You Gotta Give Em Postage: Milk Stamp Effort Launched


The Bay Area Reporter on efforts to have a postage stamp issued featuring artist Jim Leff's portrait of Harvey Milk:

"Daniel Drent, an openly gay man who lives in Cincinnati, is
coordinating the effort to convince the U.S. Postal Service's Citizens' Stamp
Advisory Committee to issue a Milk stamp. He would like to have approval of the
stamp to coincide with what would have been Milk's 80th birthday on May 22 in
2010. Should the committee select the Milk stamp next year, it would not be
released until 2012 at the earliest. 'I think this proposed version of the stamp is a
wonderful representation of Harvey. It shows his charm and personality in his
face, and the rainbow colors for the USA, signify the LGBT movement,'
wrote Drent in an e-mail after being shown Leff's artwork. 'I would be
thrilled to submit this design to the Citizens' Stamp Advisory Committee when I
submit the letter to request this long deserved honor for Harvey Milk.' …This is the second time a push has been made to see
a Milk stamp be issued. In 2005 San Francisco's 11-member Board of Supervisors
unanimously passed a resolution calling on the postmaster general to issue a
Milk stamp."


  1. my2cents says


    one would think that if the stamp is issued in 2010 or 2012, that the rate would be current FIRST class postage, rather than the insult you’re getting from the proposed design shown.

  2. Paul R says

    Seems more like the artist just doesn’t know how much a stamp costs. For a moment I thought this was supposed to be a historical amount, but I think in the late 70s a stamp cost 13 cents.

  3. PatrickPatrick says

    Pretty boring design. Doesn’t really convey any of the passion of his campaign.

  4. says

    I maybe prejudice… but I prefer an image that is a photograph, not a recreation. I believe that a couple of my images convey Harvey’s message. They were both taken on “Orange Tuesday” 6/7/77. That is the date that Anita Bryant forces lead an anti-gay vote, to overturned a gay rights ordinance at Dade County Florida.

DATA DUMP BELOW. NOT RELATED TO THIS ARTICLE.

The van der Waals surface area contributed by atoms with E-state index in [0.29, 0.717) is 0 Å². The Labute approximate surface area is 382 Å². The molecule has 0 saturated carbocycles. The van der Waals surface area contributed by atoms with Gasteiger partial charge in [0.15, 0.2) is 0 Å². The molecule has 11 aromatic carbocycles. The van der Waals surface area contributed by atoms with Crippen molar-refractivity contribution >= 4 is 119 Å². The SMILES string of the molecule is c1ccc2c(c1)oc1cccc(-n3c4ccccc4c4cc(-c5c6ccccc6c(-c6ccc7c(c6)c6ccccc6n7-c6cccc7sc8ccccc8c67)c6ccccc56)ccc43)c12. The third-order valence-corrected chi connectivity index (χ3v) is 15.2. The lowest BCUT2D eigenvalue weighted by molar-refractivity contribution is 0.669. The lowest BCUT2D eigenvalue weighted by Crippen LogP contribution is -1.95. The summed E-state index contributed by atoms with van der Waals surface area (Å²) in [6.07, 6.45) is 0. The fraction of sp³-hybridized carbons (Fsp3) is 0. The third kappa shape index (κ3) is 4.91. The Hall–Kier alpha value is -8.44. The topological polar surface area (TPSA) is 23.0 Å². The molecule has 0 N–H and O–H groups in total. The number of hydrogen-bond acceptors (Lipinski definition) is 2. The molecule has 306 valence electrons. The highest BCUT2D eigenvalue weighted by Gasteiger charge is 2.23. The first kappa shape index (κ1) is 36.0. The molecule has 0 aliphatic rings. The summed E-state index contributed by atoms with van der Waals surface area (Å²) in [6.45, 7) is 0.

Across the country in San Francisco, Harvey Milk lead an impromptu march from the Castro to downtown’s Union Square. It was there, I took an iconic, and historic photograph of Harvey, with a candle in one hand, and a bullhorn in the other… and in the background a sign “SAVE OUR RIGHTS”… and that became an important moment, because it became a footnote in gay history, and gave the gay right movement…movement! The following frame is not as well known… but because of the “MILK” movie, that introduced Harvey Milk and that era… in gay rights history to millions of people of all ages, both gay and straight,here in America and around the world… I believe it could be the most important image of Harvey Milk… it is similar to the “SAVE OUR RIGHTS” photo, except the back of the sign is showing, and it say’s “NOW!” And Harvey Milk is forever”NOW!” in the cause for gay rights. Those photos can be found at and of course, I would make either one the photos, available to honor Harvey Milk as a U.S.postage stamp.

  5. LD says

    The 32¢ is pretty lame. Why didn’t they propose Milk’s image on a three dollar bill, for full poetic insult?

  6. says

    There is nothing insulting about a figure being on a stamp. Many Icons have had postage stamps- Judy Garland, Ella Fitzgerald, Frank Sinatra, Elvis etc…
    It would be amazing to have Harvey Milk as a stamp!

  7. TANK says

    ….that’s a really, really big nose…romanticize it, please. And yeah, get rid of that rainbow flag, for chrissakes.

  8. Sacgary says

    TO those that are being snarky about the 32¢ postage… it is obvious to anyone with a brain the drawing was made before the postage hikes.

    The 32¢ would undoubtedly be changed to whatever the current postage will be at issue.

    I agree there are a bunch of snarky, bitter old queens on this post.

  9. Jack says

    I agree, totally, in supporting a commemorative stamp in honor of Harvey Milk.

    I believe lobbying for this particular artwork will hurt its chances of being approved.

    Let’s push for the idea, not the art.